Coastal Resiliency / Storms & Hurricanes / Sustainable Communities

A Story of Fire, Water and Dunes: Chalker Beach in Old Saybrook

Today, three weeks since Hurricane Sandy, Chalker Beach in Old Saybrook is busy with activity. I notice trucks with logos that contain the words “Septic”, “Contractor”, “Demolition”, and “Electrical” motor past as they head to the shoreline area.  Dumpsters with overflowing sheetrock and debris are parked in numerous driveways, and many homes bear the placard “Keep Out: Uninhabitable”. The sounds of pounding hammers and buzzing saws permeate the neighborhood.

I walk over to the street where two houses had burned down during the storm. Fortunately, no one was hurt. Peering into the rubble, I spot the charred remains of the family bicycles, now contorted in odd shapes.

Remains of two Chalker Beach cottages burned to the ground.

“Compared to Irene, Sandy brought much more water into Chalker Beach”, remarks Ann Webster, a 14 year resident, standing next to the remains. “What scares me most is the fact that our fire trucks and emergency vehicles could not make it to the burning homes because of the six-and-a-half foot water levels.”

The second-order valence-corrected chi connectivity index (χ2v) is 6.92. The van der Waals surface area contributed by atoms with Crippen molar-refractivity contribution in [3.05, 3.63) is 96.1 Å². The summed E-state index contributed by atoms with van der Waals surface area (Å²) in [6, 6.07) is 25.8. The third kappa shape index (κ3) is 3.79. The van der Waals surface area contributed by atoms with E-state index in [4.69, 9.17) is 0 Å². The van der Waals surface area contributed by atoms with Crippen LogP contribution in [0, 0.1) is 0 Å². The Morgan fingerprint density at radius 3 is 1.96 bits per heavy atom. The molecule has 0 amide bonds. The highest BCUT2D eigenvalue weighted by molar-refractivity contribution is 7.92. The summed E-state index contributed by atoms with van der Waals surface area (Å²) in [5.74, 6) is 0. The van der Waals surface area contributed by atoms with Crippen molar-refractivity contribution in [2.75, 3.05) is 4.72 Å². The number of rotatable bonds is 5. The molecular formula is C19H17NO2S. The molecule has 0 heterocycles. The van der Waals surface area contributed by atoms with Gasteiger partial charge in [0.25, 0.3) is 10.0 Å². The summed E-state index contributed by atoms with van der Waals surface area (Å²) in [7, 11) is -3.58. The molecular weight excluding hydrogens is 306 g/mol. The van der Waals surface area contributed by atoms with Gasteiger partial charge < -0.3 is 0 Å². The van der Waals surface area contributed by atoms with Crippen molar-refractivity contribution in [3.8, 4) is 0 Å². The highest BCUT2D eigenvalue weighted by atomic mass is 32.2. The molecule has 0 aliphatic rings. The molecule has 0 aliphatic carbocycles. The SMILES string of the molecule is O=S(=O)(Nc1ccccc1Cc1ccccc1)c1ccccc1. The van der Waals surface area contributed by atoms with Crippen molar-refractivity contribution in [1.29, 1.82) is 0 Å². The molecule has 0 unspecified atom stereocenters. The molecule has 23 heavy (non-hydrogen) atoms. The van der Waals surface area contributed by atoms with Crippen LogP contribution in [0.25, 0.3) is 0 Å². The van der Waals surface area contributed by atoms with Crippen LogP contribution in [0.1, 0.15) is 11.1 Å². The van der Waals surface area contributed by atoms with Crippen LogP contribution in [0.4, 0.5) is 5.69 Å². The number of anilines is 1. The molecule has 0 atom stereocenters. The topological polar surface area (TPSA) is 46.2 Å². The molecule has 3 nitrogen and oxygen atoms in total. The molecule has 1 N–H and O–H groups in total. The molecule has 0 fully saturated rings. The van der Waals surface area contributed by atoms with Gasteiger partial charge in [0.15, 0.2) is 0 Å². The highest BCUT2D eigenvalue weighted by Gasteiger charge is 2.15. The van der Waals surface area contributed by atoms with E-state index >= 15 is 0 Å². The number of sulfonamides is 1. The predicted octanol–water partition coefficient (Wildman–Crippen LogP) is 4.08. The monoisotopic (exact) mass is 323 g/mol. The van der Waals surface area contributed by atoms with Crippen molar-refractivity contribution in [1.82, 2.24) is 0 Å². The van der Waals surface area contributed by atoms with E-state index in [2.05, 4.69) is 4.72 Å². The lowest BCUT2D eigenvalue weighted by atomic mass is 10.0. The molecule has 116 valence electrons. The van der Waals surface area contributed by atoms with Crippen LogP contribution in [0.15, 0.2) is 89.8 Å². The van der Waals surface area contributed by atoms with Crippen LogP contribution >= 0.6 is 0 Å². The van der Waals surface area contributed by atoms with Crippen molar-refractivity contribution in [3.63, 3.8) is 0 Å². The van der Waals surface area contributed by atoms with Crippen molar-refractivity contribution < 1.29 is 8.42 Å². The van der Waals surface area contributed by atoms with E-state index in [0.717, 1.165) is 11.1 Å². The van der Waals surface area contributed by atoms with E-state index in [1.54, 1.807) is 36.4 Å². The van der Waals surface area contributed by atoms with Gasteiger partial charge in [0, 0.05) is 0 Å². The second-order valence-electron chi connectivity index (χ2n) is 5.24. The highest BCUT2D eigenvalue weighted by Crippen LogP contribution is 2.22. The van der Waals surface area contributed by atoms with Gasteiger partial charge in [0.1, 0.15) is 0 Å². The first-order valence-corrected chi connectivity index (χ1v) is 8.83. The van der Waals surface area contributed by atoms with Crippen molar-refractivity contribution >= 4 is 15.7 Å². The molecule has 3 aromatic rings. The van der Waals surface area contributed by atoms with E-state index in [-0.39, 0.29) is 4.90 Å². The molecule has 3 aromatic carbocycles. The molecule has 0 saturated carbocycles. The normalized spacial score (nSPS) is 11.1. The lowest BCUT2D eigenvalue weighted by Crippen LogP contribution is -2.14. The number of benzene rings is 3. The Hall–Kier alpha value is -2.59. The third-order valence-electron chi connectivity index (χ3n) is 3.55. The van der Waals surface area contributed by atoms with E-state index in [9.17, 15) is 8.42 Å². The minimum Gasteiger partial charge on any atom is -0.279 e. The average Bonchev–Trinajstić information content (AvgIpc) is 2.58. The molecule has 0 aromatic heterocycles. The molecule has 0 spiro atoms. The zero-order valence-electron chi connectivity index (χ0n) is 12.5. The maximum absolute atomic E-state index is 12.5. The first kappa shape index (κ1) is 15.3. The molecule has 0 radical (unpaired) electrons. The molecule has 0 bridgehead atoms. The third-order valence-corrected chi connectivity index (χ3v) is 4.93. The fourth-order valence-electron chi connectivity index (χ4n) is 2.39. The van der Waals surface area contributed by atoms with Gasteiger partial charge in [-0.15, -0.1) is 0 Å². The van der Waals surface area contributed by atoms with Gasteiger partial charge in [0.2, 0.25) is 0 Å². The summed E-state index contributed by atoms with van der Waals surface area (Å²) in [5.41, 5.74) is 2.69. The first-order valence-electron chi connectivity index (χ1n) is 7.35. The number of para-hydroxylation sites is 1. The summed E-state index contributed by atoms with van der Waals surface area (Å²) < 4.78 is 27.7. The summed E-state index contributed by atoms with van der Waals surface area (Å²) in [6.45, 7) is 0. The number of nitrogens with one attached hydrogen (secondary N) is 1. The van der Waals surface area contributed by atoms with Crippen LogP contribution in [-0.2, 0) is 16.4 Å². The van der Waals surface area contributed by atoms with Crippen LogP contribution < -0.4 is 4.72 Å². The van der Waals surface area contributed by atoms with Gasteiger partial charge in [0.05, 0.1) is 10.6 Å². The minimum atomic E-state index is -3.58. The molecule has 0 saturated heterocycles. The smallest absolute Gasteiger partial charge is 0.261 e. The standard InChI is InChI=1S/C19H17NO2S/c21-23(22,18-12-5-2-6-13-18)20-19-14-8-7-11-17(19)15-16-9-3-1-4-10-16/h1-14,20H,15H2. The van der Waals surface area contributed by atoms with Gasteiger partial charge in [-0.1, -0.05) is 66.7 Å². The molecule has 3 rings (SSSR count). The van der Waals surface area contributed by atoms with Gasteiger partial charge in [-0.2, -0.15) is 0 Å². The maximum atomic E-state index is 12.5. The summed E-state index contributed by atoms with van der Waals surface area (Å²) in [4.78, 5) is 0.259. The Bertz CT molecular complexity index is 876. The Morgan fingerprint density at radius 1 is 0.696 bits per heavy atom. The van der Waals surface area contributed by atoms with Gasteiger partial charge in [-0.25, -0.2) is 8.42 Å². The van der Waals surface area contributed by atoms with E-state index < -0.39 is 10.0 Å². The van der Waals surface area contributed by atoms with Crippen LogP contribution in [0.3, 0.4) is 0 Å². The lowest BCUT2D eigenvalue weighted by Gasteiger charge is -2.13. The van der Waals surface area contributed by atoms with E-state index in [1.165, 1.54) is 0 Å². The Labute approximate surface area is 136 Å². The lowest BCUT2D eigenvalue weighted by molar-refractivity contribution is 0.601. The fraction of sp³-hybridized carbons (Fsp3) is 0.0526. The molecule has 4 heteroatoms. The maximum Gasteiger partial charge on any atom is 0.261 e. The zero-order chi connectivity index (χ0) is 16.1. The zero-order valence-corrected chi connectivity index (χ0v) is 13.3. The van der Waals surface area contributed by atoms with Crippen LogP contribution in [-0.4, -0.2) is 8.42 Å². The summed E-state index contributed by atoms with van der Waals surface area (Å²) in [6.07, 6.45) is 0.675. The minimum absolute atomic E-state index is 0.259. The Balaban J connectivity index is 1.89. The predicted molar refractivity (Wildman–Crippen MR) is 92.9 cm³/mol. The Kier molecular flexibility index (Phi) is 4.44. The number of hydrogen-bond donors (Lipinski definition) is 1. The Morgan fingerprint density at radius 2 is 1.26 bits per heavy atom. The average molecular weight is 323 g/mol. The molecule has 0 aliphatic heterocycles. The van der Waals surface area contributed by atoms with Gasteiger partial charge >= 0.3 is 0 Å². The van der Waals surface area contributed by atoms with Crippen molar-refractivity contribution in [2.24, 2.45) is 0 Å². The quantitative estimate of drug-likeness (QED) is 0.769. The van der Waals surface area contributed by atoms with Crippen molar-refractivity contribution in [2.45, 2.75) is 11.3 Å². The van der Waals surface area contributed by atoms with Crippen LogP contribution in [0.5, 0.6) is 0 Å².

Along the waterfront, homes located at the apex of the crescent moon-shaped beach area were hardest hit by Sandy’s huge waves. Several older homes were knocked off their short cedar-post footings, and the sides facing the Sound had imploded. I cannot help but feel sorrowful for those who had just rebuilt their homes the year before.

Beachfront cottage leveled by Sandy’s storm surge.

Then, I walk to the one beachfront home still fronted by a pair of large dunes and set back from the waterfront, unlike its neighbors. It appears that the home received minimal damage, if any at all.  Although the dunes had been shorn in half by Sandy’s wave action, it looks as if the dunes and their accompanying vegetation played a major role in protecting and softening the impact of the storm.

Dunes protected this Chalker Beach cottage.

My landlord, Richard Hotchkiss, who summered at Chalker Beach as a child in the 1950’s, gives me a phone call to get an update and recalls, “The last time water came around our cottage was in 1954 during Hurricane Carol. I was told that in the big hurricane of 1938 cottages were completely leveled on what is now our beach area.”

I think to myself. How long can we keep rebuilding directly on the Sound? Especially in the face of climate change and sea level rise?

Posted by Chris Cryder, outreach associate for CFE/Save the Sound

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